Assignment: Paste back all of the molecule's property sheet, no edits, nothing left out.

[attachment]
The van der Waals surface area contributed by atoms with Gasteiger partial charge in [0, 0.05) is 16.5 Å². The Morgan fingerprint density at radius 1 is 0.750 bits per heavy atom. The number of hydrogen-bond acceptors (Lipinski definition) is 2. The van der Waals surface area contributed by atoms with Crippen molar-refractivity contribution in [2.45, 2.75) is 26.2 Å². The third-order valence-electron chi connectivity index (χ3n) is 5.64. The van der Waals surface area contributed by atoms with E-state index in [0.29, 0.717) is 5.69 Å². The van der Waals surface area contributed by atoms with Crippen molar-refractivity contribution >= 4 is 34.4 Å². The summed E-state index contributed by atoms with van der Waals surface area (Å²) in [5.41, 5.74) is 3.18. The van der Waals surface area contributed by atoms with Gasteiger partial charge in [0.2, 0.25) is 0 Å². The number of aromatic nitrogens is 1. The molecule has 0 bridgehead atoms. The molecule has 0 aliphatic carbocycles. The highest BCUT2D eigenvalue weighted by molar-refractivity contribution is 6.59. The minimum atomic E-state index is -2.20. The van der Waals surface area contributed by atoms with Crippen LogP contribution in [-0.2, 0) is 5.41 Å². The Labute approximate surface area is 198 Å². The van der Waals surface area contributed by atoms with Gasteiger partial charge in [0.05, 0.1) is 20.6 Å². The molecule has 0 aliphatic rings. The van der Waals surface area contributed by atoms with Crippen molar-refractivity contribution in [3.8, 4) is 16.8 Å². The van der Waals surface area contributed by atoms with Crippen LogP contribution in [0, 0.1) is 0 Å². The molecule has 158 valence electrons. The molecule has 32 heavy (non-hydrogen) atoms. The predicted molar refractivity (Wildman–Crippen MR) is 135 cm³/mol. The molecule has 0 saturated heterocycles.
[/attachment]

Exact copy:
The van der Waals surface area contributed by atoms with Gasteiger partial charge in [0, 0.05) is 16.5 Å². The Morgan fingerprint density at radius 1 is 0.750 bits per heavy atom. The number of hydrogen-bond acceptors (Lipinski definition) is 2. The van der Waals surface area contributed by atoms with Crippen molar-refractivity contribution in [2.45, 2.75) is 26.2 Å². The third-order valence-electron chi connectivity index (χ3n) is 5.64. The van der Waals surface area contributed by atoms with E-state index in [0.29, 0.717) is 5.69 Å². The van der Waals surface area contributed by atoms with Crippen molar-refractivity contribution >= 4 is 34.4 Å². The summed E-state index contributed by atoms with van der Waals surface area (Å²) in [5.41, 5.74) is 3.18. The van der Waals surface area contributed by atoms with Gasteiger partial charge in [0.2, 0.25) is 0 Å². The number of aromatic nitrogens is 1. The molecule has 0 bridgehead atoms. The molecule has 0 aliphatic carbocycles. The highest BCUT2D eigenvalue weighted by molar-refractivity contribution is 6.59. The minimum atomic E-state index is -2.20. The van der Waals surface area contributed by atoms with Crippen LogP contribution in [-0.2, 0) is 5.41 Å². The Labute approximate surface area is 198 Å². The van der Waals surface area contributed by atoms with Gasteiger partial charge in [0.05, 0.1) is 20.6 Å². The molecule has 0 aliphatic rings. The van der Waals surface area contributed by atoms with Crippen molar-refractivity contribution in [3.8, 4) is 16.8 Å². The van der Waals surface area contributed by atoms with Crippen LogP contribution in [0, 0.1) is 0 Å². The molecule has 158 valence electrons. The molecule has 32 heavy (non-hydrogen) atoms. The predicted molar refractivity (Wildman–Crippen MR) is 135 cm³/mol. The molecule has 0 saturated heterocycles.